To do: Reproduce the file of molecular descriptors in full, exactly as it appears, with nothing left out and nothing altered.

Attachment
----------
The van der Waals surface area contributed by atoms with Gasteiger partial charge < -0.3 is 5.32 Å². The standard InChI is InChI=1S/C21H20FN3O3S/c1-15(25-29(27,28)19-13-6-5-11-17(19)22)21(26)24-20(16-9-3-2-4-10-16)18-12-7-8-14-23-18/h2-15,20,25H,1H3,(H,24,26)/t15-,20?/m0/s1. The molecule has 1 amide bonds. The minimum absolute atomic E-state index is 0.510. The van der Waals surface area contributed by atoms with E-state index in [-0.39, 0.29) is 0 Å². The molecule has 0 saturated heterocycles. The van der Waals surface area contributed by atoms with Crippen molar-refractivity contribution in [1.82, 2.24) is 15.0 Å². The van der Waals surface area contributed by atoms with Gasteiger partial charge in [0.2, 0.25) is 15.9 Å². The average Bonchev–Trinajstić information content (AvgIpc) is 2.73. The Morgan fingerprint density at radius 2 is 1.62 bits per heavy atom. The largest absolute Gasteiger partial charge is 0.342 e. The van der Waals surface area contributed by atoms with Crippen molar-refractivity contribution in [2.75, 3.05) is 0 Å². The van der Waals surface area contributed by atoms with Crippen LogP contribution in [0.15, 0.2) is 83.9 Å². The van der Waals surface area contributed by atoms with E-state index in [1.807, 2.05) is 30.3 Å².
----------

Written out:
The van der Waals surface area contributed by atoms with Gasteiger partial charge < -0.3 is 5.32 Å². The standard InChI is InChI=1S/C21H20FN3O3S/c1-15(25-29(27,28)19-13-6-5-11-17(19)22)21(26)24-20(16-9-3-2-4-10-16)18-12-7-8-14-23-18/h2-15,20,25H,1H3,(H,24,26)/t15-,20?/m0/s1. The molecule has 1 amide bonds. The minimum absolute atomic E-state index is 0.510. The van der Waals surface area contributed by atoms with E-state index in [-0.39, 0.29) is 0 Å². The molecule has 0 saturated heterocycles. The van der Waals surface area contributed by atoms with Crippen molar-refractivity contribution in [1.82, 2.24) is 15.0 Å². The van der Waals surface area contributed by atoms with Gasteiger partial charge in [0.2, 0.25) is 15.9 Å². The average Bonchev–Trinajstić information content (AvgIpc) is 2.73. The Morgan fingerprint density at radius 2 is 1.62 bits per heavy atom. The largest absolute Gasteiger partial charge is 0.342 e. The van der Waals surface area contributed by atoms with Crippen molar-refractivity contribution in [2.75, 3.05) is 0 Å². The van der Waals surface area contributed by atoms with Crippen LogP contribution in [0.15, 0.2) is 83.9 Å². The van der Waals surface area contributed by atoms with E-state index in [1.807, 2.05) is 30.3 Å².